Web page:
I guess I ought to preface this first post with the fact that I’m now working with about my third generation of hockey players. Yes, I’ve coached or instructed thousands of kids over nearly 40-years. So, over that time, you can guess that I’ve pretty much seen it all. And, over that time, I’ve also had the chance to see what seems to work, as well as what seemingly doesn’t. Which brings me to that best-ever advice…
— Dennis Chighisola
Perhaps this short story will give you an idea of where I’m heading, here… You see, a lot of years ago, I happened to be watching a video-tape of the great Denis Savard executing his famed “spinarama” move. If you’re not familiar with that move, don’t worry (and I will show it to you sometime later); the point is that video showed a fairly high level move, done by a very high level player. As I watched that tape a number of times, though, I realized that Savard’s move was really a combination of a few very simple moves, and moves that some of my intermediate level students were already working on. So, upon returning to my clinic, we spent a few sessions perfecting those basic movements, and then I started showing the kids how to combine them into a spinarama. Yes, within a few weeks, some of my 9- and 10-year olds were making that move as nicely as the great Savard.
Now, I wouldn’t blame parents of very young players for seeing the likes of an Alexander Ovechkin, and wishing they could help their youngsters gain such great skills. What I’m here to promise you, though, is that — barring insurmountable physical or learning limitations, it’s absolutely possible for a young one to be gradually brought to elite level abilities.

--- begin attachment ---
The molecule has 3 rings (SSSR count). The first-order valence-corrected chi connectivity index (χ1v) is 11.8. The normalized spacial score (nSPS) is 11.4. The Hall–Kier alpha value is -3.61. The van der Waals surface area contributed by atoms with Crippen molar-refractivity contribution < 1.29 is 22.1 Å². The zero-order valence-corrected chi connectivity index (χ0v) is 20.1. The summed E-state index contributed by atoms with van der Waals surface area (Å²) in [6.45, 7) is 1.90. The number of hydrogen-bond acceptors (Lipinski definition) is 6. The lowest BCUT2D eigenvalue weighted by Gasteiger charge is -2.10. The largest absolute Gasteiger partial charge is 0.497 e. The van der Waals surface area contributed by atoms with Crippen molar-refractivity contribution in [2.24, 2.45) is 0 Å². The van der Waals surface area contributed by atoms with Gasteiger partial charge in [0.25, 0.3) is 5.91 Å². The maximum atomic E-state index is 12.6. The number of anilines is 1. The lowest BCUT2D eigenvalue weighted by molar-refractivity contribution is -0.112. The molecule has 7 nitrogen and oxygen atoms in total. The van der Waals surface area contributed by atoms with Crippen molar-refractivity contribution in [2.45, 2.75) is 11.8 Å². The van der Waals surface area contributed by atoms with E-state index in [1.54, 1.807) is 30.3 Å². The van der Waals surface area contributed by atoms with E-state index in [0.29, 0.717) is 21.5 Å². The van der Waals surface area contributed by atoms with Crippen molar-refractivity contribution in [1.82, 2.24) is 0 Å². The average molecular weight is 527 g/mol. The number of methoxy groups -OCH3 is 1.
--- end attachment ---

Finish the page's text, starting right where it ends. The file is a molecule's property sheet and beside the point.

Of course, the key word in that last sentence is “gradually”. For, as you’ll learn elsewhere at CoachChic.com, rushing through — or skipping — progressions can result in a player being extremely frustrated, or downright discouraged.
So, going back to that little story about Savard again… My suggestion is to look at any desirable skill, and attempt to break it down into little parts. “Do-able” is a favorite term of mine when it comes to those part-skills. I mean, while we’re trying to gradually help a young player grow, we also want him or her to gain a great deal of confidence. Hey, let’s face it: a confident player loves practicing, so the combination of skill growth and added confidence tends to snowball in a really positive direction.
If you’re getting the feeling I’m preaching patience here, I surely am. In fact, when it comes to helping young players to become highly skilled and smart, I’ve learned that, “Slow and steady definitely does win the race!”
In re-capping the best advice I could ever share with you… Know that it IS possible to bring an experienced player to advanced or elite status; the secret is to do it in small, do-able steps — or parts. Over time, those parts can be gradually put together into more complex skills. All the while, confidence-building patience is the key.
Finally, know that you’re not going to be alone here. Naw, let’s take the trip together…